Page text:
Similarly, Scottish & Southern Energy’s EnergyPlus Care plan gives households in fuel poverty a 20 per cent discount on their current fuel prices, free energy efficiency advice and a benefits check.

Most suppliers have energy efficiency grants to help with the cost of measures such as insulation. E.ON recently launched an offer of free insulation plus £100 to recipients of child tax credit where income is less than £16,190 or to anyone claiming pension credit. It claimed the average home can lower their bills by up to £390 a year by putting effective loft and cavity wall insulation in place.

E.ON also has a tariff in conjunction with the Age UK charity that provides extra cold weather payments for gas customers aged 60 or over, based on the number of days the temperature drops below freezing.

Npower (which has 210,000 customer households in Scotland) said it has installed more than 37,000 insulation measures north of the Border over the past three years.

It also helps about 500 customers affected by cancer and in fuel poverty, through a partnership with Macmillan Cancer Support and – like all suppliers – has a free helpline giving advice on energy efficiency.

The UK’s biggest supplier, British Gas (Scottish Gas north of the Border) claims to have invested more than £70 million in supporting vulnerable customers in the year to last April, including a £50 rebate last January to the most at-risk households. In addition, the British Gas energy trust provides grants for households falling behind on energy payments and other household bills, which it claims to be on offer to anyone “in need, hardship or other distress”.

Scottish Power’s older customers receiving certain benefits can qualify for its Fresh Start tariff, which it claims “combines lower prices with energy efficiency and income maximisation advice”. It is part of a range of measures aimed at helping vulnerable households.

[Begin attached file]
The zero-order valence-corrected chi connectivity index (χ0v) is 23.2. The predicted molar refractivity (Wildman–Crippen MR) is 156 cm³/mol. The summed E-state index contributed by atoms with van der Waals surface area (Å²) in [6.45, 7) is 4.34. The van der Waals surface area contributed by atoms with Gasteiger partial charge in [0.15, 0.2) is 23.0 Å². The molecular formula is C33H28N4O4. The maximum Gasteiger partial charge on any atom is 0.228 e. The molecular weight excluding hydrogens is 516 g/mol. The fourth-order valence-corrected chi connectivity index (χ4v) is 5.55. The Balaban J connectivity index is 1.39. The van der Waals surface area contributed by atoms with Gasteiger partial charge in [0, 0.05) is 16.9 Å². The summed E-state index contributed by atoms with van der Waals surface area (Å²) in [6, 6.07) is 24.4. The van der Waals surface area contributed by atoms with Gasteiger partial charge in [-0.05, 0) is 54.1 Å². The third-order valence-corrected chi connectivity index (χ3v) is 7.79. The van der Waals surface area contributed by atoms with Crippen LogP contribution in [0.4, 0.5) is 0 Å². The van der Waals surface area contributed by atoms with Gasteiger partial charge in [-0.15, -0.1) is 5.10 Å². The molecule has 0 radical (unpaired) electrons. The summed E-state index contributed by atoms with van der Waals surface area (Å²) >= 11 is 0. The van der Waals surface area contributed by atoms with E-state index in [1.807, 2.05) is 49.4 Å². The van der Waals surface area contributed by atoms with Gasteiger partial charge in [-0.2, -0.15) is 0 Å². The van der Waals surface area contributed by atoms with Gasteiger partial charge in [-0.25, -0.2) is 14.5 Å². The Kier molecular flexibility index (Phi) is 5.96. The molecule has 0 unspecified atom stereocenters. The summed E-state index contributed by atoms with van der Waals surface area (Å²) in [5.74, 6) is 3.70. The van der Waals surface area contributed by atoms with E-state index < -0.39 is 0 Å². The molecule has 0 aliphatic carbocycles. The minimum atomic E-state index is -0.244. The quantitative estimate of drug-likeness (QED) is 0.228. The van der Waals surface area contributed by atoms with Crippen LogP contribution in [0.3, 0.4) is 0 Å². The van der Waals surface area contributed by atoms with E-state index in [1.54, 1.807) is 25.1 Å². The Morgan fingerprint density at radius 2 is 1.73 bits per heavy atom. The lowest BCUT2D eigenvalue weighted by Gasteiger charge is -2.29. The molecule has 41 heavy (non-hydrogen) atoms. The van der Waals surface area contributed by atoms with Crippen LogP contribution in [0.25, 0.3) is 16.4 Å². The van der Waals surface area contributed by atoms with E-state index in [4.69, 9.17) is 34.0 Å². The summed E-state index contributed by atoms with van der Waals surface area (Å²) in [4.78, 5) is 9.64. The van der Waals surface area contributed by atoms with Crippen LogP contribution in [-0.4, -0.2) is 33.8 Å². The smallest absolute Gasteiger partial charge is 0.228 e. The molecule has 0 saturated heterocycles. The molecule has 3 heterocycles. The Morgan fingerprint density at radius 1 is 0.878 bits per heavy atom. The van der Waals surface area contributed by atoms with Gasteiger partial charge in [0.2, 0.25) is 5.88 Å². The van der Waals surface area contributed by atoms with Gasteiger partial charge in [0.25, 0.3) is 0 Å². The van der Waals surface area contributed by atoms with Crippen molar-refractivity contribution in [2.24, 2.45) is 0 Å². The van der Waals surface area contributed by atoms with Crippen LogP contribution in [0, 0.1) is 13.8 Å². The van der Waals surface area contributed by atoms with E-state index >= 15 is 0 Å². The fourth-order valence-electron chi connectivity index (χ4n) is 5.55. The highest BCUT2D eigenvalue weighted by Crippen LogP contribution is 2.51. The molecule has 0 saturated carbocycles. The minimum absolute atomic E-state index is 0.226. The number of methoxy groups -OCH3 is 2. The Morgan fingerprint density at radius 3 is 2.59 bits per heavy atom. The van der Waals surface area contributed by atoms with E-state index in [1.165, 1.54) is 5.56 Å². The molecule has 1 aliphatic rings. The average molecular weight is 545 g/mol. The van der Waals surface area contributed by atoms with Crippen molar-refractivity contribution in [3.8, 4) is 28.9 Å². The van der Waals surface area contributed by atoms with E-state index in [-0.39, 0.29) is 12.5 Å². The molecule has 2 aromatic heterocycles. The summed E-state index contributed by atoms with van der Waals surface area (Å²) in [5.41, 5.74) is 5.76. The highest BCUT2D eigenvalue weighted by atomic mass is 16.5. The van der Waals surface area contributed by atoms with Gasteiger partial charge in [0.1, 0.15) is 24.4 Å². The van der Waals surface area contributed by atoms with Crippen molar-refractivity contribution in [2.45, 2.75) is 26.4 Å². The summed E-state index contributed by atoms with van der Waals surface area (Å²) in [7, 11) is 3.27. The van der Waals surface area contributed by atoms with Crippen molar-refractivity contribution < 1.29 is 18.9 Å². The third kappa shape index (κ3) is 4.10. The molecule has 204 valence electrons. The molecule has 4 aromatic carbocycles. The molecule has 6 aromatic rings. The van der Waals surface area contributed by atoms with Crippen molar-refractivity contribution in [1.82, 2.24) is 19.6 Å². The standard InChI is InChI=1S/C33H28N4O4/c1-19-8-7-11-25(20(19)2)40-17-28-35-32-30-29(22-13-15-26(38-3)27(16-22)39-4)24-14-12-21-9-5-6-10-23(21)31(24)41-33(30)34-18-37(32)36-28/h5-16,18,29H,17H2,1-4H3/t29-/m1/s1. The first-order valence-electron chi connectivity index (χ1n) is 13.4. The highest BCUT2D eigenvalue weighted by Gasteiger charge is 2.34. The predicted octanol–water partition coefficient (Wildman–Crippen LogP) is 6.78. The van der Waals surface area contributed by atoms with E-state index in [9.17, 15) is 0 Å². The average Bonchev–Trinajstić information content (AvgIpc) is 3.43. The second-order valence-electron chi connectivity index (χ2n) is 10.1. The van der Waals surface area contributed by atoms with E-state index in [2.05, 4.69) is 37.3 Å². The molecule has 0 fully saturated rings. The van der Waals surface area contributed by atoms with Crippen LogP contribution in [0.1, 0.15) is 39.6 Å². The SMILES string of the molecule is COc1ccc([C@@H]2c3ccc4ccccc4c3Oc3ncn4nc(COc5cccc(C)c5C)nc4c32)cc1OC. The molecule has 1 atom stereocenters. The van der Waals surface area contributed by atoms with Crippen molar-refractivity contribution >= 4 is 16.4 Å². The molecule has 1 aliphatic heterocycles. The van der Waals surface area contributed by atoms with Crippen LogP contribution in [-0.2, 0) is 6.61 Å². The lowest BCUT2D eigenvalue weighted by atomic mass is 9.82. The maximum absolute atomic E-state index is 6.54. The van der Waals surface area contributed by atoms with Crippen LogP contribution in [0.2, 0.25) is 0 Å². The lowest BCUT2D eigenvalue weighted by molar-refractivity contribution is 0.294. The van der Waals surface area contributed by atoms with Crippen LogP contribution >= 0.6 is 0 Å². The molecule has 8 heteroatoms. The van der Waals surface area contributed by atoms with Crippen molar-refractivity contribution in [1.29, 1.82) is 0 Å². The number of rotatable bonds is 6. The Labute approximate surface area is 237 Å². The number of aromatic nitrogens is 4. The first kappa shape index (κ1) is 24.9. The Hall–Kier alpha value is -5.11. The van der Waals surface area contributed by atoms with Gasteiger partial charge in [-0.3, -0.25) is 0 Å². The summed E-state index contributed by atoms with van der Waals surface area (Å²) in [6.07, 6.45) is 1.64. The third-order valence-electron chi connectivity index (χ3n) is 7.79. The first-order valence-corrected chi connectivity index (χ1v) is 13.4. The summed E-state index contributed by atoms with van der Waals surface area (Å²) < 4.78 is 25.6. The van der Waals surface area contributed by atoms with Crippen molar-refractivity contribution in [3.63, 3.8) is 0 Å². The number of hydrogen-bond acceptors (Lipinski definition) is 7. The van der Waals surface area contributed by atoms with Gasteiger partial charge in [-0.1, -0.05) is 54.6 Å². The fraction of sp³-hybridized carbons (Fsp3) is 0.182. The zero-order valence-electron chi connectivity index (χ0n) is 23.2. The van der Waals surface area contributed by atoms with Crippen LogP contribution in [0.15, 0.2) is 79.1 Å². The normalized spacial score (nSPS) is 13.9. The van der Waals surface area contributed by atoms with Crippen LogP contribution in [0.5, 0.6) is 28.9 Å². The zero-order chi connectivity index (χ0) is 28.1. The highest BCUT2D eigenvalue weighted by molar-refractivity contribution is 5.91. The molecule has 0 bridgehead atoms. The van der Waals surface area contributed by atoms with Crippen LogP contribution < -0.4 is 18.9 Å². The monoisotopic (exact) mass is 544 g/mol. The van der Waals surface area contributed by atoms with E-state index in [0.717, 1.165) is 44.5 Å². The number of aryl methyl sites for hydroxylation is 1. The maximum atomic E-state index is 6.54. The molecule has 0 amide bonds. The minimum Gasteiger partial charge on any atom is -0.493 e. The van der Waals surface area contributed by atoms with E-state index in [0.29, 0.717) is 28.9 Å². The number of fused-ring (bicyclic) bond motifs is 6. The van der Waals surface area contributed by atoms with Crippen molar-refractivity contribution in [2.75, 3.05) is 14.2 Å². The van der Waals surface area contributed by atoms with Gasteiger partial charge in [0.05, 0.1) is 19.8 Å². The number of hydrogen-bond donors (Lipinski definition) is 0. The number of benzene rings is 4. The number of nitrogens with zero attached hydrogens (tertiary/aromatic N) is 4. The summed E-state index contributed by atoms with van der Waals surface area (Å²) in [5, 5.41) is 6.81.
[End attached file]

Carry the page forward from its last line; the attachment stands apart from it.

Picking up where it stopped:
A spokesman for Scottish Power said: “Our aim is to make life safe, warm and comfortable for all our customers but in particular older people, families with young children, those with disability or long-term physical or mental illness and customers in severe financial difficulty.”

However, there remains a gulf between the availability of the various supplier-run schemes and public awareness of them, argued Trisha McAuley, deputy director of Consumer Focus Scotland. “We know that when vulnerable people receive help such as cheaper social tariffs or free insulation it can make a significant impact to their fuel bills. However, sadly, not everyone who should be getting the help actually receives it,” she said.

“It is clear that there needs to be more integration between the help being offered, and suppliers need to ensure information on the help that they can offer is easy for consumers to find and understand.”

Away from suppliers, there are several government schemes aimed at helping struggling households.

In Scotland the Energy Assistance Package has grants for boiler replacement and home insulation, open to people aged 60 or over, those receiving benefits, pregnant women, people with children under five or with a disabled child under 16. It also offers a free home energy assessment (open to anyone), a tax benefit and credit check.